Trillion-lira budget returns to Turkey after decades, signalling possible war tax

When the Justice and Development Party (AKP) won the general election in 2002, it took over a country that had suffered from decades of economic instability, including periods of hyperinflation. Much of its credibility and election success since then can be put down to tackling that economic malaise and restoring stability.

But after nearly 20 years in power, there are signs of Turkey’s economic issues returning.

Turkey’s economy suffered a bad year in 2018, when a currency crisis knocked nearly 30 percent off the lira’s value and led to a recession. The country is yet to fully recover, and the latest budget has brought a significant sign that worse is to come.

Turkey began using million-lira banknotes after an economic crisis in 1994. Hyperinflation pushed the budget to a quadrillion liras.

The crisis that year, and another in 2001 fuelled by political instability and failing banks, twice forced Turkey to turn to the International Monetary Fund for help. AKP leader Recep Tayyip Erdoğan vowed to end Turkey’s reliance on the IMF when he took power and has repeatedly said he would not go back to the fund.

But now, 14 years after the AKP removed six zeros from the lira, Turkey is swiftly heading towards a new trillion-lira budget.

After announcing a new economic programme in September, the AKP has prepared a mid-term financial plan for the years 2020-2022 projecting that next year’s budget expenditure will reach 1.1 trillion liras.

The 434 billion liras assigned to the Treasury and Finance Ministry each year between 2020 and 2022 accounts for nearly half the budget.

The plan foresees a budgetary spending cap of 1.2 trillion liras ($200 billion) in 2021, increasing that to 1.3 trillions liras the next year.

The budget deficit will increase to an extraordinary degree with the programme, rising to 138 billion liras ($23.7 billion) in 2020, before leaping to 157 billion liras ($27 billion) in 2021, and to 160 billion liras the year after.

The projected cost of interest payments alone is nearly 139 billion liras in 2020, 160 billion liras in 2021, and 176 billion liras in 2022.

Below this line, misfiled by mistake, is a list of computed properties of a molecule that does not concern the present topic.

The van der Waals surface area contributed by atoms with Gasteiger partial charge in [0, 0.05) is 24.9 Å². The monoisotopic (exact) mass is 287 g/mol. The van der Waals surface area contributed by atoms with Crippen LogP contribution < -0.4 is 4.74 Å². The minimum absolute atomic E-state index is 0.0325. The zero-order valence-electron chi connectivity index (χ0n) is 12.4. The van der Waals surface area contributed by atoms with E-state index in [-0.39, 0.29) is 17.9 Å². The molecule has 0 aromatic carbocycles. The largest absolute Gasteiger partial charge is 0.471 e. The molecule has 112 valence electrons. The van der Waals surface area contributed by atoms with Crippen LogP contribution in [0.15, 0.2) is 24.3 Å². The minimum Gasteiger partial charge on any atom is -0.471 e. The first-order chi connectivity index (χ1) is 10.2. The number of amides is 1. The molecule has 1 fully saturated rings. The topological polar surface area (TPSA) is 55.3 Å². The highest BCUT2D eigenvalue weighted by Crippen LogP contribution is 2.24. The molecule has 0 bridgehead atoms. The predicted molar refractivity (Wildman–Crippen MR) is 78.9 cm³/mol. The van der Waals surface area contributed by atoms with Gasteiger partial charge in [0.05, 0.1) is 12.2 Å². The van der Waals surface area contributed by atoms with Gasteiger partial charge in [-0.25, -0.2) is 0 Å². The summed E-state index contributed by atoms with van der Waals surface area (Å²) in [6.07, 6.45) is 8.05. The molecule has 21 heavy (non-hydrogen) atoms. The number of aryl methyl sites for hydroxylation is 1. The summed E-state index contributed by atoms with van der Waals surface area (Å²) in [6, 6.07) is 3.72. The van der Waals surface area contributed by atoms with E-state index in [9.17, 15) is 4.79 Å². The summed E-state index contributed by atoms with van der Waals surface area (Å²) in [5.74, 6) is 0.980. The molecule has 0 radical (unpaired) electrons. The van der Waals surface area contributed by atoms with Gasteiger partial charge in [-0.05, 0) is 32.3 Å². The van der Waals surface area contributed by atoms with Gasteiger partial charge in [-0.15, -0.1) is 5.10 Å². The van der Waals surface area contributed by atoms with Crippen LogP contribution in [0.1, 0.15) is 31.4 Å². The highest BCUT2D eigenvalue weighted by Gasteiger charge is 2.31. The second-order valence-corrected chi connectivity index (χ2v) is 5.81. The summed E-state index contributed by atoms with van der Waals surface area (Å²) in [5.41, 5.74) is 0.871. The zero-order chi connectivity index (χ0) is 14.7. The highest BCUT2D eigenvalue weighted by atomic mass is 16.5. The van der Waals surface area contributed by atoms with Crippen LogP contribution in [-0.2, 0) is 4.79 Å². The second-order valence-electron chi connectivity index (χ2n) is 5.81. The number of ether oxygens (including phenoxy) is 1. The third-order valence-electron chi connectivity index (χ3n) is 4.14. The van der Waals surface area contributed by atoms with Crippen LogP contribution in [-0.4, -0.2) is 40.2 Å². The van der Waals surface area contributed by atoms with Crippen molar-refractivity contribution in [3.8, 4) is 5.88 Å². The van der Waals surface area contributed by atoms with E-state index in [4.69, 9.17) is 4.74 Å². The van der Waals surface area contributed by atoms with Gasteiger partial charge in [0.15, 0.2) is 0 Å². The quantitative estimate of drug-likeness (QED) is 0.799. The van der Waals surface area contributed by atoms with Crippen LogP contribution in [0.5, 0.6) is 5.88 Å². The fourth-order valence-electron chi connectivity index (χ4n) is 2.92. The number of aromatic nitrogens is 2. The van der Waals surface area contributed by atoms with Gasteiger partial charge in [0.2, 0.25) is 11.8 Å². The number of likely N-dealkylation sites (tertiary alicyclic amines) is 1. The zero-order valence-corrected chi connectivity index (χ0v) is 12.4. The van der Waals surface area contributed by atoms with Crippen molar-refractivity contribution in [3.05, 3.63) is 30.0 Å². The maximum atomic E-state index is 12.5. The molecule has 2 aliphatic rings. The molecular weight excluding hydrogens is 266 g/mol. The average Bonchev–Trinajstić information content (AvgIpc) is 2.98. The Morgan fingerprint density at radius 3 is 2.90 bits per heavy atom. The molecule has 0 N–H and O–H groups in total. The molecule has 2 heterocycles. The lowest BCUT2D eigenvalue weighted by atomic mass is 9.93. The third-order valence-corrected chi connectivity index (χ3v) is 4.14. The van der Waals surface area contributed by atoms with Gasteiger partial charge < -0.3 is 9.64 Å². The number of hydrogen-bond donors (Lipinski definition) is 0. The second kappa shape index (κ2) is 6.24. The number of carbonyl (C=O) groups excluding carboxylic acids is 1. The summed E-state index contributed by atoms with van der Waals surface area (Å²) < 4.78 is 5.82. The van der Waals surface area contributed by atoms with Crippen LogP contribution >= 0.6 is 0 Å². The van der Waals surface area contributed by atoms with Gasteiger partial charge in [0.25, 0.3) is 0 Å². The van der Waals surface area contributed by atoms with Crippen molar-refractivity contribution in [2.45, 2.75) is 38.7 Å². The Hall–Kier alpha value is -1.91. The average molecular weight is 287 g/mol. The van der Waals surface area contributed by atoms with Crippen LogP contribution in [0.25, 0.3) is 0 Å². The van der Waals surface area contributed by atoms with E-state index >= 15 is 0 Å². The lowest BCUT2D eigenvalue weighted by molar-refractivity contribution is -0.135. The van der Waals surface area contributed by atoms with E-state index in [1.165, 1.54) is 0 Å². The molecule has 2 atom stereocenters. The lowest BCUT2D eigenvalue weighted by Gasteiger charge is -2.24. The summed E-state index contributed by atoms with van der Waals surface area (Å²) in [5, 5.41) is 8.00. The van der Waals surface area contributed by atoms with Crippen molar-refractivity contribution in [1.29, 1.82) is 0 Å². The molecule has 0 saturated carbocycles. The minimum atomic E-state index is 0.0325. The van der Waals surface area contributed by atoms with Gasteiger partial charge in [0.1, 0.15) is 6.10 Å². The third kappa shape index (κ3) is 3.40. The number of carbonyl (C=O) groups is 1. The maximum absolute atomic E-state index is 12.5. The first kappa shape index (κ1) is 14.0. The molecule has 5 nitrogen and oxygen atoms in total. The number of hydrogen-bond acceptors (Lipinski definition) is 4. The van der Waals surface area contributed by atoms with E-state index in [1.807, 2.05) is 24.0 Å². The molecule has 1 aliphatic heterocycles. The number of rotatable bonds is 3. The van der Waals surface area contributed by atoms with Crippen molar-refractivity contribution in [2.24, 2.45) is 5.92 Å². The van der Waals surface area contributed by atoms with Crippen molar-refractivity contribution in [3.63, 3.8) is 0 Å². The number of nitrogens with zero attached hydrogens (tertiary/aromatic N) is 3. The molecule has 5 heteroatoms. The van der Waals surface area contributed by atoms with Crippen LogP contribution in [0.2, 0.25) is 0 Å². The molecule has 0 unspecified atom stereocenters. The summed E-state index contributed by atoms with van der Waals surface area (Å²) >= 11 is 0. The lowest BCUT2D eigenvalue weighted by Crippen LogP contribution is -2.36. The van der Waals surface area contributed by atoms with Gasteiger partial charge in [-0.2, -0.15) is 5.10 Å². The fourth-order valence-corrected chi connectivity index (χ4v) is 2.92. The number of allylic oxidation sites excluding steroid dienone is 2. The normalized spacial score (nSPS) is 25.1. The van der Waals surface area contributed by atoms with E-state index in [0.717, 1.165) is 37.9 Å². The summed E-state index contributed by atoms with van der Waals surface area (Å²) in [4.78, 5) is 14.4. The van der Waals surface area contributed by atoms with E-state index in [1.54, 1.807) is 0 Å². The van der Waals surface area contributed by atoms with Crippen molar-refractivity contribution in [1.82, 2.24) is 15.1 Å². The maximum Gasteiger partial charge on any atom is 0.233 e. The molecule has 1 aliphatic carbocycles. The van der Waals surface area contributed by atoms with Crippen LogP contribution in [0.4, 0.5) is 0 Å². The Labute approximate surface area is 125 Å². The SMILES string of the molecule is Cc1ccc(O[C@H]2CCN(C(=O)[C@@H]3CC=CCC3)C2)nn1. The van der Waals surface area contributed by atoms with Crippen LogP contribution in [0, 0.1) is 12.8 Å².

This means Turkey is heading for a period where it will need to take out more domestic and foreign credit to fund huge budget deficits.

In the next three years, nearly half of budget expenditure is going to staff salaries, interest payments and to plug gaps in social security budgets. There will be few funds left for investment and to stimulate employment.

The military operation Turkey launched in northeast Syria this month will pump up defence spending and further increase the deficit – another factor that will likely lead the government to seek out more credit.

To address the shortfall, Treasury and Finance Minister Berat Albayrak, Erdoğan’s son-in-law, has vowed to implement tax reforms and a progressive tax system.

The budget was presented to parliament on Oct. 17, and measures that will bring in the new taxation system are expected by Jan. 1.

Rises in indirect taxes, including VAT, consumption and fuel taxes are planned besides the hikes in income and corporation tax.

Higher taxes on tobacco will provide another source of revenue, Erdoğan revealed during a speech to his party this month. These will not be limited to cigarettes – large increases can be expected to rolling tobacco, hookah tobacco and cigars.

Plans are also in place to increase administrative fees for passports and other official documents. While the new economic programme foresees inflation of 8.5 percent in 2020, the increase in fees and taxes will be more than 20 percent.

Economic circles in Ankara have said the government could be planning to impose a one-off tax on citizens to pay for the Syria operation – a measure that the government used after crisis hit in 1994.

The government of the time issued short-term high interest Treasury stocks to replenish the coffers, but also imposed one-off supplementary income and corporation tax payments.

Erdoğan’s government is said to be planning a similar move to take effect in the new year.